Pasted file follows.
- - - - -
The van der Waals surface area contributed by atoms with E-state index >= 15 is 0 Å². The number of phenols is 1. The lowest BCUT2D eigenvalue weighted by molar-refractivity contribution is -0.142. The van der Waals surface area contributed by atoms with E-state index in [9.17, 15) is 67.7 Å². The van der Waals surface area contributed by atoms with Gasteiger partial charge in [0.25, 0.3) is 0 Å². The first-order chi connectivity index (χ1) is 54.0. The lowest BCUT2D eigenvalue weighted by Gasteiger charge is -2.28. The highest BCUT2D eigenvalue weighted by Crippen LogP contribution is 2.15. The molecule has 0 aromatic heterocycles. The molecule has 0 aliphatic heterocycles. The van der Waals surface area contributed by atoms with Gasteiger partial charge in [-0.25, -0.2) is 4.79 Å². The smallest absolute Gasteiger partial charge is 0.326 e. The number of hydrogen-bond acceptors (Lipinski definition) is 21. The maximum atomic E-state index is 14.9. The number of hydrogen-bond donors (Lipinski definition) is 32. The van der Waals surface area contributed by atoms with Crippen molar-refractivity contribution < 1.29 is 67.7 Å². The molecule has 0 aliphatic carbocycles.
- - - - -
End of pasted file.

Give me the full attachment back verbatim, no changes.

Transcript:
The van der Waals surface area contributed by atoms with E-state index >= 15 is 0 Å². The number of phenols is 1. The lowest BCUT2D eigenvalue weighted by molar-refractivity contribution is -0.142. The van der Waals surface area contributed by atoms with E-state index in [9.17, 15) is 67.7 Å². The van der Waals surface area contributed by atoms with Gasteiger partial charge in [0.25, 0.3) is 0 Å². The first-order chi connectivity index (χ1) is 54.0. The lowest BCUT2D eigenvalue weighted by Gasteiger charge is -2.28. The highest BCUT2D eigenvalue weighted by Crippen LogP contribution is 2.15. The molecule has 0 aromatic heterocycles. The molecule has 0 aliphatic heterocycles. The van der Waals surface area contributed by atoms with Gasteiger partial charge in [-0.25, -0.2) is 4.79 Å². The smallest absolute Gasteiger partial charge is 0.326 e. The number of hydrogen-bond acceptors (Lipinski definition) is 21. The maximum atomic E-state index is 14.9. The number of hydrogen-bond donors (Lipinski definition) is 32. The van der Waals surface area contributed by atoms with Crippen molar-refractivity contribution < 1.29 is 67.7 Å². The molecule has 0 aliphatic carbocycles.